Risk Factor of Gum Disease
Many risk factors increase the likelihood of periodontal disease development, as well as the severity and speed at which it may occur.
Among the most common are:
- poor oral hygiene
- faulty dentistry
- hormonal variations
- connective tissue diseases
The primary reasons to consider risk factors for periodontal disease are to understand the likelihood of its development and progression, and the predictability of favorable treatment outcomes. It is important to understand that risk factors don’t cause gum disease; they increase the likelihood that it will occur.
All risk factors are not created equal. Diabetes and smoking are the biggest risk factors for periodontal disease, increasing the occurrence, severity, and speed of onset and progression. The No. 1 systemic condition that increases susceptibility to periodontal disease is diabetes. The No. 1 systemic condition adversely affected by periodontal disease is also diabetes.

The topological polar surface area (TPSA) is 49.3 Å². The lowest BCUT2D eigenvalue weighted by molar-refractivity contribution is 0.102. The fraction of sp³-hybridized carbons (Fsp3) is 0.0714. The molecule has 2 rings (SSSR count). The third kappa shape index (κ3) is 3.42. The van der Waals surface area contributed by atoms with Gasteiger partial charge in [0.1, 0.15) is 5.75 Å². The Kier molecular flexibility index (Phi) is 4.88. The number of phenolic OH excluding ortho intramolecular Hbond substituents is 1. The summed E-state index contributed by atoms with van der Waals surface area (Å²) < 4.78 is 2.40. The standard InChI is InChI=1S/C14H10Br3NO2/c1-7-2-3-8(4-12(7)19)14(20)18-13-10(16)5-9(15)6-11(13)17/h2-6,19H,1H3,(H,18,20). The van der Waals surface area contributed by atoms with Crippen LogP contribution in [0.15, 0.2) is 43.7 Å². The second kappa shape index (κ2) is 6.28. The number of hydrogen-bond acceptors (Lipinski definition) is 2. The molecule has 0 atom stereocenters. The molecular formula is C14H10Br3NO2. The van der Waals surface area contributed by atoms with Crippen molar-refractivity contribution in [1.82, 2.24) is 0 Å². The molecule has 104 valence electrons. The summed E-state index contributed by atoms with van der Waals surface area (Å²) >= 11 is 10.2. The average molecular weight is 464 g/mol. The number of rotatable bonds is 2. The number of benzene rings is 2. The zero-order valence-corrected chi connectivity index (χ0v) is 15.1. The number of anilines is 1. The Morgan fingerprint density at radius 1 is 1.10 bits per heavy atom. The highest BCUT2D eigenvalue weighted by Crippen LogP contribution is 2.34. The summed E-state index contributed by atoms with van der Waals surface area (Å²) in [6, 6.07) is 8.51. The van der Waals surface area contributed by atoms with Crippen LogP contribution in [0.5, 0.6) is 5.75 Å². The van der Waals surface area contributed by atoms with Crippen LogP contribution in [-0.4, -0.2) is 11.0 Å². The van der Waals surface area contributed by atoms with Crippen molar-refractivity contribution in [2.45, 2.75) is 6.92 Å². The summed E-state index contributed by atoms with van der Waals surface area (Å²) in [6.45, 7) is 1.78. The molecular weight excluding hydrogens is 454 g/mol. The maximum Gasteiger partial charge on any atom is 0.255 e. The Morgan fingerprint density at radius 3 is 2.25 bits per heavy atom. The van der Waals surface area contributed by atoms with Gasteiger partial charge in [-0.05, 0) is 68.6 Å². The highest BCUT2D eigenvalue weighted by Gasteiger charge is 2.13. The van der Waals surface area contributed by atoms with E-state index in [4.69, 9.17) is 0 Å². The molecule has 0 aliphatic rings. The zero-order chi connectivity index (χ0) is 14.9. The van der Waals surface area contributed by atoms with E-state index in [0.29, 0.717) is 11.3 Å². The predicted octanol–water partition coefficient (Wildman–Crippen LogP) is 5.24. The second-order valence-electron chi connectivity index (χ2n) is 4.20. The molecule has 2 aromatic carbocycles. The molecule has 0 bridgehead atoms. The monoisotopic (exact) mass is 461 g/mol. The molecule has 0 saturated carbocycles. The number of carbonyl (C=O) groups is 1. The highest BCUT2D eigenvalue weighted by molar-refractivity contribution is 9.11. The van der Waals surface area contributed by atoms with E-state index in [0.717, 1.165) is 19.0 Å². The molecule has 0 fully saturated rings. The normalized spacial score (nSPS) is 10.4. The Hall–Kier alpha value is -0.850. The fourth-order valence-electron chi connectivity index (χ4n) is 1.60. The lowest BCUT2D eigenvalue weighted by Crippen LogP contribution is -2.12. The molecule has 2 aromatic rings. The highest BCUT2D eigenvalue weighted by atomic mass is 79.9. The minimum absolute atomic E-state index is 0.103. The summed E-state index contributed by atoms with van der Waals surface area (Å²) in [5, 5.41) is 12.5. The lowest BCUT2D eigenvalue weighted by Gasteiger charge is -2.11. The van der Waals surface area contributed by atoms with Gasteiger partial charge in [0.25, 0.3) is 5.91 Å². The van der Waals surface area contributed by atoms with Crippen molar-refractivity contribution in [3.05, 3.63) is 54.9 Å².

Poorly controlled diabetic people have a much higher incidence of diabetic complications including heart attack, stroke, blindness, kidney failure, and periodontal disease. Hyperglycemia leads to gum tissue breakdown, decreased ability of the body to defend itself against the pathogenic bacteria, and a reduced ability to repair damaged gum tissues. Unfortunately, periodontal disease also contributes to poor glycemic control by increasing insulin resistance, creating a vicious cycle.
Smoking is the No. 1 environmental and behavioral risk factor for periodontal disease, increasing the rate of bone resorption, chronic inflammation, and suppression of antibodies, which facilitates bacterial flourishing. Other risk factors play important roles as well. Many common medications contribute to xerostomia, reducing the protective properties of saliva.